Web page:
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10 unexpected ways to show your staff that you value them

 

I often hear from the leaders I work with about what a great team they have. I have no doubt that you may also feel the same about those who report to you. However, we seem to be hard wired to think in terms of showering money at our employees to show them that we value them (and to keep them from leaving). While money is fine, there are lots of other ways that you can show your best people that you value them. Most of the things you can do to show that you value your staff also have a great flip side; they can help them to learn and develop.

Consider the following:

Delegate to them: Too many leaders fear delegating to their best people because “they already have too much to do”. Yet delegation of meaningful work is a way of showing someone that you trust them to complete it well.

Let them lead in your absence: Your top employees would be honored to “step in” so that you can travel or go on a vacation. It’s a great way for them to get a better view of what’s entailed in leading at your level in the organization (and great development for them too).

Encourage them to take a temporary assignment: Whether the assignment is in another country or another building, a temporary assignment helps your employees to grow in knowledge and skills. Learning how other parts of the company work can also build their leadership agility.

Lead a project or committee: Get them involved in projects that are not directly related to their organization’s business, often in support areas like HR or IT. Many or most consider it an honor, and a way to learn more about how these operations work.

Stretch them in their current work: How can your most able employees be stretched? Give them a challenge by shortening deadlines, taking on an employee that needs to be mentored or doing something new that will benefit your organization that they’ve never done before.

Ask them to attend a conference: Attending a conference in their area of expertise or in an area you’d like them (and the rest of your team) to learn more about is a way to show them you’ll value what they learn. Ask them to further their learning by making a presentation to your team about their “greatest take-aways” from the conference so everyone can learn something.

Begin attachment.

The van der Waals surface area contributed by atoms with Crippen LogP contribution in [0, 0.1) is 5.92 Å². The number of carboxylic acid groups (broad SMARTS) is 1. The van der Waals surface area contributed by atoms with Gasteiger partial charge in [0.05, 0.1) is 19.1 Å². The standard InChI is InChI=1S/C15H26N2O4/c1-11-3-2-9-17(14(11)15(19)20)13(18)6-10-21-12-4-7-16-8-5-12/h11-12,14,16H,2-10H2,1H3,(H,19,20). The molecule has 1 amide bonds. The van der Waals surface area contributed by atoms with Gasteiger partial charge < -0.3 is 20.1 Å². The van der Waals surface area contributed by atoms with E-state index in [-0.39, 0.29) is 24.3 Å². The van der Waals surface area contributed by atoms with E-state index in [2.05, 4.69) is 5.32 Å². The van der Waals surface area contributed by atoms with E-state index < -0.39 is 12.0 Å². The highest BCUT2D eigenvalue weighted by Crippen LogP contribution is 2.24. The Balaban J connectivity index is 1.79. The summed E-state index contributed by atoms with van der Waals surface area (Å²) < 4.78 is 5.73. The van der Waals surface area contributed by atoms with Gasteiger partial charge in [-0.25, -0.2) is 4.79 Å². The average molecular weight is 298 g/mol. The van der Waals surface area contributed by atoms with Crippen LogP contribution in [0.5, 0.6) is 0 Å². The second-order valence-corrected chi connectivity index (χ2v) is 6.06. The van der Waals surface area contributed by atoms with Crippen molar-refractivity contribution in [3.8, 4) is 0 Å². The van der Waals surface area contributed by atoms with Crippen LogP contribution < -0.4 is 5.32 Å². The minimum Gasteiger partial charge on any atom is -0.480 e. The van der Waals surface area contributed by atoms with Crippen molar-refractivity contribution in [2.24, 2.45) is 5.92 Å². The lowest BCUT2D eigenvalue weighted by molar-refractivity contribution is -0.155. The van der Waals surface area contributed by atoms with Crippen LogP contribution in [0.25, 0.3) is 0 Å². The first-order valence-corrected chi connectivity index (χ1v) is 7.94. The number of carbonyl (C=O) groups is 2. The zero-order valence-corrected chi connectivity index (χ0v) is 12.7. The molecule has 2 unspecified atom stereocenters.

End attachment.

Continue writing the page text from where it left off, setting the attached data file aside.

Coach them: Many of your best employees wish they could have more coaching from you. It can go a long way toward helping them to see themselves the way others do, to know more about the developmental opportunities available to them, and to help them to become a better leader.

Hire a coach for them: My clients tell me that they believe the ability to work with an external executive coach was their manager’s way of showing how much they are valued. And let’s face it – there are certain confidential conversations that someone can have with an experienced outsider that they can’t have with the boss.

Tell them: An often overlooked gesture, telling your staff specifically what you value in them is important. Seemingly small things are fair game to be called out – always on time for meetings, or making deadlines. “Thank you” isn’t enough. Instead, fill in the blanks of ” I value xxxx about you because xxx”. Better yet, a handwritten note sent by you can mean a lot.

Promote them: If you have career ladders in your company, it might be time to promote those you value. Look around, and consider who your best are. Are any of them ready for a promotion on the career ladder? Alternatively, promote them to other leaders who have openings that your best employees are qualified and ready for.

Your best employees may be wondering if they are valued. Let them know in every way you can!


 

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Mary Jo Asmus
Mary Jo
A former executive in a Fortune 100 company, I own and operate a leadership solutions firm called Aspire Collaborative Services. We partner with great leaders to help them become even greater at developing, improving, and sustaining relationships with the people who are essential to their success. This blog is for leaders and those who help them to be more intentional about relationships at work. I am married, have two daughters, and a dog named Edgar the Leadership Pug who exemplifies the importance of relationships to great leadership.
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